“Are you sure about this?” asked Sue. “Yes,” I answered. I was pretty sure. The tank was still two-thirds full; I figured there would be gas somewhere along Highway 20. I mean, there wasn’t one of those “No Services For 50 Miles” signs. “There will be gas,” I said. If not, it was 130 miles until Bend, the next sizable city. That little Tercel got pretty good mileage, but not that good. “We’ll be fine.”

I swear, the very second I got up to speed on the highway, that gas needle dropped a quarter of an inch. Sue saw it and looked at me. “We still have half a tank,” I said. I was not turning back. Back was the opposite of home. “We’ll be fine.”

We were entering an area geologists call the High Lava Plains, but most refer to it as the high desert. Another name you’ll hear: the Oregon Outback. It’s that desolate—a plateau nearly a mile above sea level populated with odd rock formations, power lines, rabbit brush, sage and the occasional juniper tree. We did pass a few “gas stations” (old pumps outside of old buildings), but they were either closed on Sundays, or closed forever. That half of a tank quickly fell to one-third, and then to one-quarter, and were we actually going to run out of gas?

Sue was not a happy camper. We’d had nary a squabble the entire trip, but I really screwed up this time, and we both knew it. I broke the cardinal rule of middle-of-nowhere road-tripping: Fill up when you have the chance! All of a sudden, our plan to find obsidian was in serious jeopardy. Not that it was a great plan to begin with.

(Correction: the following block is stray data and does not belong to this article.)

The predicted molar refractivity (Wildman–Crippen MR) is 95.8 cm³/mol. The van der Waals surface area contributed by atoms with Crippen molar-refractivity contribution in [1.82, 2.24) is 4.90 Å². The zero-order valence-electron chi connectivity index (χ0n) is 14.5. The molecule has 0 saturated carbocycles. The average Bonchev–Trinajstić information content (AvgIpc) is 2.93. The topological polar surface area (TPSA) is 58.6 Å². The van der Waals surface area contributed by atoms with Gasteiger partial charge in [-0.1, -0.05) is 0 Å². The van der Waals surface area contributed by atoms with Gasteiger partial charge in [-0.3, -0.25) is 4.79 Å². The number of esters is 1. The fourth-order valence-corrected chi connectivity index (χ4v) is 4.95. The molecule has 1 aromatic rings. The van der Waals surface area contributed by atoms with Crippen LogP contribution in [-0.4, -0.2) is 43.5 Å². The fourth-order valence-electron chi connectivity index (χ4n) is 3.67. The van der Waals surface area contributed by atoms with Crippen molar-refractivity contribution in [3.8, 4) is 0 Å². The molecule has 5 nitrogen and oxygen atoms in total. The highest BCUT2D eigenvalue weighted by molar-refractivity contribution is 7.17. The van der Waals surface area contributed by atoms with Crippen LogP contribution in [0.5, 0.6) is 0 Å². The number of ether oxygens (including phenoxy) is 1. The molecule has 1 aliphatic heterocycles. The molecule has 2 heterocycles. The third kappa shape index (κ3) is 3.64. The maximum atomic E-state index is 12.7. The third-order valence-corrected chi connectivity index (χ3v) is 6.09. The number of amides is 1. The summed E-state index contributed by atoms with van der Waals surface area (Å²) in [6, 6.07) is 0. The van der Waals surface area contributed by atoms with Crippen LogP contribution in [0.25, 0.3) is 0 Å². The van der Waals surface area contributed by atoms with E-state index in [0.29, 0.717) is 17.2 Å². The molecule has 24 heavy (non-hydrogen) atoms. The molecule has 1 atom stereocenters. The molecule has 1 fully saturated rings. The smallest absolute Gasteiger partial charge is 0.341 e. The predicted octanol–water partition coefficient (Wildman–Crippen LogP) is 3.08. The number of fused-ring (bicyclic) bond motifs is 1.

Did I mention that we were new at this rockhounding thing? We liked to pick up neat rocks during photo outings, but we didn’t even have a gems-and-minerals guide yet (highly recommended if you plan on finding gems and minerals). All we had were some vague directions from a random rockhound whom we’d met on a trail a few weeks earlier. The best specimens, he told us, were to be found at the base of the Glass Buttes. However, those sites were located 10 to 20 miles from Highway 20, and our tiny Toyota would be no match small for the rutty, rocky roads. No worries, he said, there was an easily accessible spot really close to the highway where, each summer, a backhoe digs up a small quarry area and piles the soil into mounds—which rockhounds are then free to search through for pieces of obsidian. (We assumed this service was provided by the Bureau of Land Management, which manages the land.) Problem was, it had been a “few years” and the random rockhound couldn’t remember exactly which of the roads to take, how far the site was from from the highway, or even which side of the highway it was on. But we were confident. There wasn’t a whole lot else out there, so a backhoe and a bunch of dirt mounds shouldn’t be too hard to find. “You can’t miss it!” He actually said that … apparently unaware that it usually means the opposite.